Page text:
Recursion and Induction: ACL2 Arithmetic

The techniques we have studied so far suffice to prove the most elementary facts of natural number arithmetic. In fact, we could conduct our entire study of recursion and induction in the domain of number theory. But it is more fun to deal with less familiar “data structures” where basic properties can be discovered. So we will skip past formal arithmetic with a few brief remarks.

ACL2 provides the numbers as a data type distinct from conses, symbols,
strings, and characters. They are not lists of `nil`s! The naturals are
among the integers, the integers are among the rationals, and the rationals
are among the ACL2 numbers. The complex rationals are also among the ACL2
numbers; in fact they are complex numbers whose real and imaginary parts are
rational and whose imaginary parts are non-`0`.

Here are a few commonly used functions in ACL2.

`(natp x)`- recognizes natural numbers`(integerp x)`- recognizes integers`(rationalp x)`- recognizes rationals`(zp x)`-`t`if x is`0`or not a natural;`nil`otherwise`(nfix x)`-`x`if`x`is a natural;`0`otherwise`(+ x y)`- sum of the numbers`x`and`y``(- x y)`- difference of the numbers`x`and`y``(* x y)`- product of the numbers`x`and`y``(/ x y)`- rational quotient of the numbers`x`and`y``(< x y)`- predicate recognizing that the number`x`is less than the number`y``(<= x y)`- predicate recognizing that the number`x`is less than or equal to the number`y`

The functions `+`, `-`, `*`, `/`, `<`,
and `<=` default their arguments to `0` in the sense that if
some argument is not an ACL2 number then `0` is used instead.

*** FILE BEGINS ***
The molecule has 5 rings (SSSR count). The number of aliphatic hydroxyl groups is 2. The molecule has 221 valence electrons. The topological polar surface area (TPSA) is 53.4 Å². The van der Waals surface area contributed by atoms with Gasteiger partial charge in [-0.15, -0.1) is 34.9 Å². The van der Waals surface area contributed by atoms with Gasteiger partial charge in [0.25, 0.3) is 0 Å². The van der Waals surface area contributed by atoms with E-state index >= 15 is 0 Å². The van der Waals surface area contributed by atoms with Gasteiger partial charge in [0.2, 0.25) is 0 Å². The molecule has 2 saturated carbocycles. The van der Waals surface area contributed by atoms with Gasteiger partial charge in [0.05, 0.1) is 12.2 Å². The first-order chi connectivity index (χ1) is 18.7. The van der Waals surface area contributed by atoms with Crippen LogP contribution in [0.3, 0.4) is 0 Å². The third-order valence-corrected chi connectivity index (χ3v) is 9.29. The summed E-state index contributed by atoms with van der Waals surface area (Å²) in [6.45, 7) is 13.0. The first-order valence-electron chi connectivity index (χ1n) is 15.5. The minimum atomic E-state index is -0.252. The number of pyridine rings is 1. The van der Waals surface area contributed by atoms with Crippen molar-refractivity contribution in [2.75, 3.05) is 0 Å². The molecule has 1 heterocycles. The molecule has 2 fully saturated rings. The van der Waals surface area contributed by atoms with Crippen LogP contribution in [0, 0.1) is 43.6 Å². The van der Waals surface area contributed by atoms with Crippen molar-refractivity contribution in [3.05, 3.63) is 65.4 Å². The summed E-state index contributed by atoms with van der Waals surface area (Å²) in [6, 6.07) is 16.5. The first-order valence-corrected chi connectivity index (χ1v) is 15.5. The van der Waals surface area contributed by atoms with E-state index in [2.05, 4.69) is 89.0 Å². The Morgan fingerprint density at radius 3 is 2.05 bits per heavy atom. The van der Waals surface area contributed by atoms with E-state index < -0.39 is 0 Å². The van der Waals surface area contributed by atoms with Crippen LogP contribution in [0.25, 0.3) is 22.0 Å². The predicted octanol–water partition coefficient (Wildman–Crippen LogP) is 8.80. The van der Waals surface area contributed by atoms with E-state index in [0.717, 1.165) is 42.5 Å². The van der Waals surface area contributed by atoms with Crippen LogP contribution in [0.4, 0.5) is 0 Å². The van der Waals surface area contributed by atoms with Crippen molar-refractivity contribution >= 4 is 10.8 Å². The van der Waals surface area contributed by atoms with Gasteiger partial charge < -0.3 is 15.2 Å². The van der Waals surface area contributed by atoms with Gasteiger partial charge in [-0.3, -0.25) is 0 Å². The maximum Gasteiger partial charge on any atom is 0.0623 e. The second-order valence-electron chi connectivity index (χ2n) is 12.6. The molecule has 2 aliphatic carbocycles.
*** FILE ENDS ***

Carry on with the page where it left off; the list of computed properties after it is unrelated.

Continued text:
The predicate `zp` is commonly used in recursive definitions that treat
an argument as though it were a natural number and count it down to zero.

Here is a “definition” that accesses the `n`th element of a list,
treating `n` as a natural. (This definition is unacceptable under our
current Principle of Structural Recursion because `(consp x)` does not
rule the recursive call. We will return to this point momentarily.)

(defun nth (n x) (if (zp n) (car x) (nth (- n 1) (cdr x))))

Thus, `(nth 2 '(A B C D))` is `C`. `(Nth 0 '(A B C D))` is
`A`. Interestingly, `(nth -1 '(A B C D))` is also `A`, because
`-1` satisfies `zp`. Thus, we can use `nth` with any first
argument. (In ACL2, `nth` is defined differently, but equivalently.)

The numbers are axiomatized with the standard axioms for rational fields.
See

**Henceforth, you may use arithmetic freely in your proofs and assume any
theorem of ACL2 arithmetic. That is, you may assume any ACL2 theorem that
can be written with the function symbols described above and use it in
routine arithmetic simplification. But be careful about what you assume!**

For example, the following familiar arithmetic facts are not (quite) theorems:

(equal (+ x 0) x) ; Additive Identity (iff (equal (+ x y) (+ x z)) ; Additive Cancellation (equal y z))

Why aren't the formulas above theorems?

In addition, the following strange fact is a theorem:

(not (equal (* x x) 2))

That is, we can prove that the square root of 2 is not rational and hence not in ACL2.

(Maybe explore ACL2 arithmetic? You won't need ACL2 arithmetic libraries
to do the problems here. But that is good because there is probably not an
area of mathematics that the typical computer science student knows better
than arithmetic. Furthermore, you likely know much more about arithmetic than
ACL2 does when it is first fired up. Its performance can be improved by
including “certified books” of definitions and theorems about
arithmetic. The ACL2 Community Books Repository [4] contains thousands of
books created by the community. To load a book into an ACL2 session the
command <<`include-book`>> is used. But there are many
kinds of arithmetic books to choose from depending on what sort of operations
are involved in your conjectures. You might explore books on elementary
<<arithmetic>> including some number theory books, or books
on the arithmetic of <<bit-vectors>> (which deal with
concepts like shifting or bitwise logical operations on number), or floating
point books (see <<rtl>>; these are useful for verifying
implementations of floating point operations) or a book on the <<gl>> utility (which provides a bit-blaster for finite arithmetic), or
<<algebra>> books (e.g., properties of rings and fields),
to name a few.)

Next: